Open Source

Breaking out of the training catch-22

Here's the catch: Your team lacks the skills to work on the hot new project. But senior management won't approve training because they aren't working on a project that required those hot skills. Let Bob Artner guide you around the impasse.

Call it the training catch-22. You can’t get your team assigned to the hot new projects because they don’t have the necessary skills. However, you can’t get them approved for training on the new technology because they aren’t working on those new projects.

So what do you do? I suppose you could you just put your head down and keep slogging through the department’s maintenance technology projects. However, your team members won’t appreciate being stuck on low-interest efforts and won't appreciate seeing their skills (and market value) atrophy. For that matter, it won’t do your career a lot of good, either.

In this column, I’ll give you some strategies for getting around this impasse and tips on justifying training for your team.

Start with a skills inventory
Answer this question: How do you determine which skills your people currently possess? If you’re like many IT managers, your approach isn’t very systematic. You start by looking at the current mix of projects and responsibilities that your staff has mastered. If you hired many of these folks, you might remember from your interviews (or their resumes) what other kinds of work they did for previous employers.

If you haven’t done so already, I strongly recommend that you do a skills inventory of your staff. Chances are, you’ll be pleasantly surprised at what you find. After all, just because you haven’t assigned them a project with a particular technology doesn’t mean that some of your staff doesn’t have good experience with it.

As an example of what I’m talking about, consider the research survey TechRepublic did not too long ago on Linux in the enterprise. (If you’re interesting in purchasing the entire survey, here is some more information.) One of the surprising discoveries we made during our research was that organizations were much more likely to be able to support Linux than they were to have already deployed Linux. As the chart indicates (see Figure A), almost half the survey respondents indicated they could support Linux.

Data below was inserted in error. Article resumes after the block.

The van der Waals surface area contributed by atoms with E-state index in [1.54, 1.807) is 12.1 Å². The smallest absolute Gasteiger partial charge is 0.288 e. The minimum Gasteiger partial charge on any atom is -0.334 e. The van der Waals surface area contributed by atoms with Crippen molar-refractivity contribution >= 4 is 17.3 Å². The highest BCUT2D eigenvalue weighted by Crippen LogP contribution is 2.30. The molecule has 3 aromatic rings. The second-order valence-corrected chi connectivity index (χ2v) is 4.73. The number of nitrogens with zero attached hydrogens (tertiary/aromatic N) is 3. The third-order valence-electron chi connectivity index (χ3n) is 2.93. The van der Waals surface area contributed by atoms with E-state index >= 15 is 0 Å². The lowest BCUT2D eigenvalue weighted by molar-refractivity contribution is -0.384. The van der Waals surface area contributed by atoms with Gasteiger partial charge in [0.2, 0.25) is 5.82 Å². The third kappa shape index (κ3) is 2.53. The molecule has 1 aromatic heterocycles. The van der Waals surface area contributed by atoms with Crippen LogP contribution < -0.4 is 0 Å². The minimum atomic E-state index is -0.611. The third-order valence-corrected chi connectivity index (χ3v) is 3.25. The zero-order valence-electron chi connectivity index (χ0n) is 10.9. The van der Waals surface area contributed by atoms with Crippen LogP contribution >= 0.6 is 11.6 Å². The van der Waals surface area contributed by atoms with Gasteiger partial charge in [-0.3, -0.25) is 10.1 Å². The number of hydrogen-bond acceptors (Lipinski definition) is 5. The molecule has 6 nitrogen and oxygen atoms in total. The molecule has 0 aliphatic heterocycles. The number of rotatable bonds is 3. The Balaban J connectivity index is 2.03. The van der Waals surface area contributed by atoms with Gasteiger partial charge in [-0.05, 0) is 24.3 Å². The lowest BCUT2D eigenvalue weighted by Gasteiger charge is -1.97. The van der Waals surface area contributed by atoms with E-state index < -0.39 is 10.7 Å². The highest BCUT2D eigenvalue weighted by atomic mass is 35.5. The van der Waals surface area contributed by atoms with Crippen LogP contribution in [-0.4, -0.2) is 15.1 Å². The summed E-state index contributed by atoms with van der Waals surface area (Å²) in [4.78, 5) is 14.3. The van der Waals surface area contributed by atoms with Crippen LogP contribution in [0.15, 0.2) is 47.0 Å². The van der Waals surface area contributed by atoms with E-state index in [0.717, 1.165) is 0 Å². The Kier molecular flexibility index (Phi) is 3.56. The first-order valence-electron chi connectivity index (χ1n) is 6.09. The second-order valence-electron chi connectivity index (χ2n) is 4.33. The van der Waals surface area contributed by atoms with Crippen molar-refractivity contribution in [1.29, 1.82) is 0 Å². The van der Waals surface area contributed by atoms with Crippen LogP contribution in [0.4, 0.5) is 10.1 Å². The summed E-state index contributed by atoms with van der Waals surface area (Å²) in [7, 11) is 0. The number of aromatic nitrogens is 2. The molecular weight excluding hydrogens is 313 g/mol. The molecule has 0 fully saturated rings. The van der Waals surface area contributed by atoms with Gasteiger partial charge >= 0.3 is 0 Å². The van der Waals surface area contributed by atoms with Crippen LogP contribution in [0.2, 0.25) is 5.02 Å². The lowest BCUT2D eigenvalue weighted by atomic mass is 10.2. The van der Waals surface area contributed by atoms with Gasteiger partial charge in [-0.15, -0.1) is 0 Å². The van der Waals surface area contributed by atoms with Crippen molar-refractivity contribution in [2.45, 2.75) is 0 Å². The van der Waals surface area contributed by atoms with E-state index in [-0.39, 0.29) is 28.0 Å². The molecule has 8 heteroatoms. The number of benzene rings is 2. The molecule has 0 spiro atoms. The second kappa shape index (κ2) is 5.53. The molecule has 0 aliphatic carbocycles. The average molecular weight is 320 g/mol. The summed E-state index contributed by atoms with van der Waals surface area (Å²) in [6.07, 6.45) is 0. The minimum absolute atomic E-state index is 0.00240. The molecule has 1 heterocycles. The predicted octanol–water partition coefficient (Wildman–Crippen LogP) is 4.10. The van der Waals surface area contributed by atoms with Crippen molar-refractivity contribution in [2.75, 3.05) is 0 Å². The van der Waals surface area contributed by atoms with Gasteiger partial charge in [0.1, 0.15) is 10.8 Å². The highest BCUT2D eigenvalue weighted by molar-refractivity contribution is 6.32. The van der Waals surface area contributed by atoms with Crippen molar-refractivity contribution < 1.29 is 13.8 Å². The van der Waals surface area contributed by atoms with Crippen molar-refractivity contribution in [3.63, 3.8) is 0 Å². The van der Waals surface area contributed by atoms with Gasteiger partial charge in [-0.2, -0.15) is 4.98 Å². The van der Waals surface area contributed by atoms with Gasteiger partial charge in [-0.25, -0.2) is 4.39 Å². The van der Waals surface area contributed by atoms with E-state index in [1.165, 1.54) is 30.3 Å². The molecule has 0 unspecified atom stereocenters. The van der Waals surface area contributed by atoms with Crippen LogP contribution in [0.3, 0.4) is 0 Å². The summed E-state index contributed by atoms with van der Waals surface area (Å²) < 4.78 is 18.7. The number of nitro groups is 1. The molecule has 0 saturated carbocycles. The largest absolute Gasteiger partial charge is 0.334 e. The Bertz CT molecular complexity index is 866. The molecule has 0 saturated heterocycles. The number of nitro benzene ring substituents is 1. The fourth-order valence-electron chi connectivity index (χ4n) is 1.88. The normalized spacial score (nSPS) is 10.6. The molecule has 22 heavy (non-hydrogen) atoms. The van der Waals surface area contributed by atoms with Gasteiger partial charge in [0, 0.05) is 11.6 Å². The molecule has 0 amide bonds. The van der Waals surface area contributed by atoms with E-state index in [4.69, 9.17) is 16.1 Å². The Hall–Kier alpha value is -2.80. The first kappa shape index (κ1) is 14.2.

Figure A

We believed that one of the reasons for this finding was that many IT professionals taught themselves Linux on their own time because they were interested in the open source phenomenon in general and Linux in particular. Since we did the research, I’ve wondered more than once if TechRepublic knew more about the Linux capabilities of some IT departments than the people running them!

So before doing any request for training, find out precisely what your people can already do. Once you know that, here are some other things you can do to build support for additional training.

Do a demonstration project
Demonstration projects are how a lot of IT pros brought Linux into their organization. They found a server that wasn’t being used, installed Linux on it, and used it to run some applications that were internal to the IT department. After doing that for a while, they would let their supervisors know and use their work as a justification for additional investments in Linux.

While this kind of “skunks work” project is usually designed to sell a new technology or hardware, it can also help sell your boss on the need for training. You could say something along the lines of, “Look at what we were able to do with just 20 percent of my staff trained on this technology. If we could increase that to 100 percent, think of what we’d be able to do for you.” It goes without saying that you need to make sure the demonstration project is dead-bang perfect before showing it to your boss.

Tie your training request to a strategic initiative
Most organizations publish an annual list of strategic goals or initiatives for the upcoming year. Even those that don’t have such formal objectives often have informal goals. When it comes to funding your department’s training, finding a tie-in between your request and one of these goals can only help.

Build cost of training into your project's funding request
Building the cost of training into your funding request isn’t a new idea, but it is a good business practice. However, as most of us know only too well, if a project starts to come in over budget, training is often the first thing thrown over the side. The thinking seems to be, well, let’s get the thing done and come back and get the training funding later. While that approach might work for some, my experience has been that senior management is most enamored of a project while it’s under way. After it’s launched, they are focusing on the “next big thing.” In that kind of environment, you’re unlikely to get the funding afterwards. Better then to keep the training budget in the project and fight for the original request.

Don't wait for your boss
Whatever you do, don’t wait for your boss to solve the training quandary for you. As I said earlier, if your team can’t get the training to support new projects, they’ll be stuck doing maintenance work. And you’ll be stuck right there with them. Don’t forget that it’s your career, too.

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